Seven days have passed since the alarms went off: the ransomware already popularly known as WannaCry unleashed the chaos first in Telefónica to later make it clear that it was not a cyberattack but a massive one. According to the latest data, there have been more than 300,000 machines affected in 150 countries.
The cyberattack continues to spread, but its impact and growth have been significantly reduced, thanks first of all to the accidental discovery of a kill switch that deactivated it by registering a special domain. The emergence of tools to recover data after the attack has also mitigated the problem, but the threat has not disappeared.
Caution: the attack is still active
Many security firms have analyzed this attack to try to respond to the threat, and one of them, MalwareTech, has provided additional information on the evolution of this massive cyber attack that according to its records has already affected more than 300,000 machines.
These data make it clear how important this ransomware attack has been. WannaCrypt has spread like gunpowder after the initial infection, something that explained in detail in the Cisco Umbrella blog, and has done so taking advantage of the port 445 that uses the SMB service in Windows.
That was the “contagion” mechanism of this ransomware that took advantage of the vulnerability that Microsoft patched in March but was not yet installed on millions of machines.
In fact although it is true that the contagion has been reduced, the activity of WannaCry remains clear, as you can see in the follow-up to MalwareTech. In this graph it is seen as new affected by this ransomware continue to appear.
Attacks that take advantage of the first cyberattack
Moreover, as with other malware, other cyber attackers use this code to create variants of the original that include different domains for their kill-switch, something they also warned in Cisco. They use other directions to collect bitcoins, and as the authors of the study explained, WannaCrypt copying does not complicate life much.
— Action Fraud (@actionfrauduk) May 18, 2017
In fact they are also producing deceptions derived from cyberattack, and these days for example appeared a series of emails that urged the customers of BT to update their equipment by pressing a button in the mail that only did to infect those who clicked on he.
Phishing attacks that take advantage of the urgency and ignorance of the users are also another of the dangerous side effects of problems such as we are suffering these days. Before these emails, as always, the ideal is not to act in hot and consult with the company that sends them if we have no more means to find out if it is an illegitimate mail or not.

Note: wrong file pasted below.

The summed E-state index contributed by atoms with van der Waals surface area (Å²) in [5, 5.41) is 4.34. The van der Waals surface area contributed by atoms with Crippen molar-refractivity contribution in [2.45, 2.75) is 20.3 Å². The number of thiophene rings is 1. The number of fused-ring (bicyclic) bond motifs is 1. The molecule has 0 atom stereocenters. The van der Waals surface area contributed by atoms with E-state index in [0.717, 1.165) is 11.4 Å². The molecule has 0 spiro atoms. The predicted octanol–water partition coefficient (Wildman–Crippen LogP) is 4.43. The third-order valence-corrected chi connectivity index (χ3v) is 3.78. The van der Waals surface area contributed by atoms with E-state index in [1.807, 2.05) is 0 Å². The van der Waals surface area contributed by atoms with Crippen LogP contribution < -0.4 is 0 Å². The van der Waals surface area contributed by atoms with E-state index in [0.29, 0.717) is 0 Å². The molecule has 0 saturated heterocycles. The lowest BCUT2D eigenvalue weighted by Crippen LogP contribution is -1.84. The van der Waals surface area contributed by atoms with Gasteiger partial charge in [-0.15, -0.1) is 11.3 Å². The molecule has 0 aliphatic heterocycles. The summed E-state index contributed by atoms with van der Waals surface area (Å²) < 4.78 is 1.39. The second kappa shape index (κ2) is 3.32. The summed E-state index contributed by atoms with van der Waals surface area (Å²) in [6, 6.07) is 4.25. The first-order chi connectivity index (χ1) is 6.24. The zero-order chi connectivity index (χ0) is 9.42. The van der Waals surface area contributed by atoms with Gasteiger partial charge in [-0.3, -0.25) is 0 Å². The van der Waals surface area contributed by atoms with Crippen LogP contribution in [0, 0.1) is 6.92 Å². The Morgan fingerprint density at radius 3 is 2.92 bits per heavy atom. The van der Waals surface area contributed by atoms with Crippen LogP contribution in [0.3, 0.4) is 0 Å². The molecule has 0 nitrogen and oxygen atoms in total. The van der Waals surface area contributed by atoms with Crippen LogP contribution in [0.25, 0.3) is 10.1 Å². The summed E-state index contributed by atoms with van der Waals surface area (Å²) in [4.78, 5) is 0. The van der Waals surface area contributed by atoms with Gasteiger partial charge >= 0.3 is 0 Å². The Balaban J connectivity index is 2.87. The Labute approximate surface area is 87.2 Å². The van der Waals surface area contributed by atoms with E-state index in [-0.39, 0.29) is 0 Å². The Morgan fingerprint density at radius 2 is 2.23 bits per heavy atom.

How much money have the creators of the attack collected?
According to the website Misentropic created by @morb which monitors all the transactions received in the three portfolios of bitcoins that could be paid that amount is important, but not as high as might be thought.
— morb (@m0rb) May 19, 2017
So far there have been 307 transactions that have a total value of 47.29491733 BTC, or what is the same, $ 90,648 with the current change. Transactions continue to occur, and will continue to do so in the next few days: not everyone (and much less) has backup copies of their data with which to recover normality.
Despite advice from security experts, those who are particularly difficult to access expert help end up giving up for lack of resources or time to solve a problem that can be critical both personally and professionally.
Wannacry: Tools to recover hijacked files
Security experts are still working to find the source of the infection – some indications point to North Korea as responsible – but also to put a stop to it. Among the developments that have appeared is the tool ‘WannaCry File Restorer‘ that tries to recover data after the attack and that works only if the process of ransomware has not finished and the temporary copies have not been eliminated.
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Microsoft itself released a patch for Windows XP – an operating system that no longer has support and does not have security updates – to try to help address the problem.
Users of this older version of Windows may still have access to a method of decrypting “hijacked” data. Cybersecurity researcher Adrien Guinet published a tool called Wannakey that in some cases – not all – is able to recover the encryption key used in Windows XP. The risks for these users are especially important because this attack is just a sample of how dangerous it is to work with an obsolete and unsupported operating system.
For the rest of the affected, the solution is more complex, and they can do little without a backup of their data to recover their usual routine before the computer. That is precisely one of the key tips that we have after this cyberattack: that of making these backups periodically, and also do it in combination with the other key measure: keep the equipment up to date to minimize the risks.
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